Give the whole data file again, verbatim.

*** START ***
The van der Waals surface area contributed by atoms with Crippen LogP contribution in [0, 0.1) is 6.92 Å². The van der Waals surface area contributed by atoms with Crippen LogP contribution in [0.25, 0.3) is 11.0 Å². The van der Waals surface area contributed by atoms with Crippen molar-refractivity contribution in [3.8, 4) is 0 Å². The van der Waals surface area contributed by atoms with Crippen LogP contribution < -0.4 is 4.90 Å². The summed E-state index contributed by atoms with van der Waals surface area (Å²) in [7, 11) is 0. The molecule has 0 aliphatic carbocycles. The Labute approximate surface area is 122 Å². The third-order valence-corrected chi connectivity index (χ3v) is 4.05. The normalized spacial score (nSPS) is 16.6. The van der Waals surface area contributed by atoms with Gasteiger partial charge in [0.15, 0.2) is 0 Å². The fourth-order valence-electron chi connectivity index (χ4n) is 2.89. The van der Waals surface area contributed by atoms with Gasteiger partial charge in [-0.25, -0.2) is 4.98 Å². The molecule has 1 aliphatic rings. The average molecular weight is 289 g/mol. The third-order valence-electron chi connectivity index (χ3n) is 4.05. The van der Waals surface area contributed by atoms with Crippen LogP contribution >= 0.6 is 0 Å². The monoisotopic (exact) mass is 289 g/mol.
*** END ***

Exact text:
The van der Waals surface area contributed by atoms with Crippen LogP contribution in [0, 0.1) is 6.92 Å². The van der Waals surface area contributed by atoms with Crippen LogP contribution in [0.25, 0.3) is 11.0 Å². The van der Waals surface area contributed by atoms with Crippen molar-refractivity contribution in [3.8, 4) is 0 Å². The van der Waals surface area contributed by atoms with Crippen LogP contribution < -0.4 is 4.90 Å². The summed E-state index contributed by atoms with van der Waals surface area (Å²) in [7, 11) is 0. The molecule has 0 aliphatic carbocycles. The Labute approximate surface area is 122 Å². The third-order valence-corrected chi connectivity index (χ3v) is 4.05. The normalized spacial score (nSPS) is 16.6. The van der Waals surface area contributed by atoms with Gasteiger partial charge in [0.15, 0.2) is 0 Å². The fourth-order valence-electron chi connectivity index (χ4n) is 2.89. The van der Waals surface area contributed by atoms with Gasteiger partial charge in [-0.25, -0.2) is 4.98 Å². The molecule has 1 aliphatic rings. The average molecular weight is 289 g/mol. The third-order valence-electron chi connectivity index (χ3n) is 4.05. The van der Waals surface area contributed by atoms with Crippen LogP contribution >= 0.6 is 0 Å². The monoisotopic (exact) mass is 289 g/mol.